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Every day, questions and realizations that frighten and strengthen me enter and exit my mind like a busy train station.  As I write this, our house is filled with the sound of two little voices, singing, playing, and imagining together.  I can’t help but helplessly wonder how long we will have that complete joy.  As much as we live by the tenet to focus on today, it’s hard not to think about tomorrow.

March 5 is day #266.  It’s also the day Piper goes back to Children’s Hospital for her fourth MRI.  It has been 90 days since her last scan.  The process will be familiar, but no easier. We will hold her hand as they put her under.  We will kiss her baby cheeks before crossing the long hallway to the waiting room.  We will sit breathlessly for an hour.  When they call us back to her recovery room, her peaceful face will jolt awake, followed by 30 minutes of disoriented crying.  When she calms down it will be time to take the elevator to the 7th floor – a sort of second-home for children with cancer and blood disorders.  But that is where my assurances end.  While this scan will be performed like every other, its results are far less predictable.  Statistics tell us this is the part of Piper’s story where we begin to talk about the end.  Statistics are what DIPG families are given when we should be given facts, treatments, answers, and hope. Statistics be damned.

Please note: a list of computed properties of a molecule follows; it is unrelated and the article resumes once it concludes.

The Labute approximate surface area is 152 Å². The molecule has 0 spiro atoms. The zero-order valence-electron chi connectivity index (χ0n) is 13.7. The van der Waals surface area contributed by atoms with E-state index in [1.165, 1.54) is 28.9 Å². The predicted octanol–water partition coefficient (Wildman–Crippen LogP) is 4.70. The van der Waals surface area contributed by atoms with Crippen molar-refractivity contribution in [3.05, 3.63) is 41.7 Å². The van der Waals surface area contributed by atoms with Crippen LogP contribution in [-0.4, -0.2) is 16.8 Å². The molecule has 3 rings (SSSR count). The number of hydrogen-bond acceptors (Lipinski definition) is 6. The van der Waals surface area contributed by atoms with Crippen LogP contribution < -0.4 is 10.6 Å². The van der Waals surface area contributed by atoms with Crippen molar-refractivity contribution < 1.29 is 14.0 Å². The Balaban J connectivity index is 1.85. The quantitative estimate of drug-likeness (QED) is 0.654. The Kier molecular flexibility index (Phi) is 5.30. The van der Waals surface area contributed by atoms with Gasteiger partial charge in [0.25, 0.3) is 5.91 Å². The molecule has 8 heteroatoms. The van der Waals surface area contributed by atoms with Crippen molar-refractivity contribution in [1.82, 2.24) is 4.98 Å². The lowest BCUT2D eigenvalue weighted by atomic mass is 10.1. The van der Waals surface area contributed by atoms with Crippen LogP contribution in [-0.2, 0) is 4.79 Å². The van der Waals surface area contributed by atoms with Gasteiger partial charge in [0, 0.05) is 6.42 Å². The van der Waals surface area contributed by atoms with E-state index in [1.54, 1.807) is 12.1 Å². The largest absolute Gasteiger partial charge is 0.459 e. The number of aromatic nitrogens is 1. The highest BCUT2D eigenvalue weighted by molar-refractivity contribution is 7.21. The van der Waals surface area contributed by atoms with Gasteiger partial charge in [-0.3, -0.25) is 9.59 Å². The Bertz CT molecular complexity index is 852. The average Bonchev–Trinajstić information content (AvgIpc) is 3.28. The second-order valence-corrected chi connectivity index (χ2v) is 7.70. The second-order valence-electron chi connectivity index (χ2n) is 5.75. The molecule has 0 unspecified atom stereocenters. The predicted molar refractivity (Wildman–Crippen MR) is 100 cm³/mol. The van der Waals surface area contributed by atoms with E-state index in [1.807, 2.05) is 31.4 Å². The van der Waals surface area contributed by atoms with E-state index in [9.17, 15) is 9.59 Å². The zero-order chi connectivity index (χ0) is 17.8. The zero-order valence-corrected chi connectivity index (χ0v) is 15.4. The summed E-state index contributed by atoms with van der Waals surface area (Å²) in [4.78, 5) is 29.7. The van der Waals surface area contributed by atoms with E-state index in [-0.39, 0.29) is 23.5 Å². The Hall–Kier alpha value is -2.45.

At nearly nine months post-diagnosis, Piper has had some of her best days yet.  She plays with her cousins, she pushes the kiddie cart at the grocery store, she twirls in the living room, and she belly laughs daily.  Her body is still weaker on her right side, and her left eye skews her depth perception and affects her vision, but she persists.  Despite fatigue, and the side effects of her chemo, she approaches her days like she always has… with curiosity, creativity, and happiness – albeit with moments of justified frustration.

People say Neddy and I are to credit for her resilience through this.  But we know her strength is all her own, and was there long before her cancer.  If we are to credit for helping her live, then we credit our phenomenal family, friends, and community for creating support so strong it feels like a tangible object. Something we can rest our tired heads on, or hide our faces and cry in.  We have been carried forward through so many selfless acts of kindness.  We have never known so much humanity, and we’ve learned that love often comes from where we least expected it to.

Strength-giving realizations like these, and fear-inducing questions like what comes next, will continue to occupy our minds regardless of these MRI results.  But I have to believe we are not ready to talk about the end yet.  Piper, like every other kid (with or without cancer) is her own person, with unique cells and an individual spirit.  She is our only real barometer, and even at this stage, she’s chasing away the clouds and calling for sun.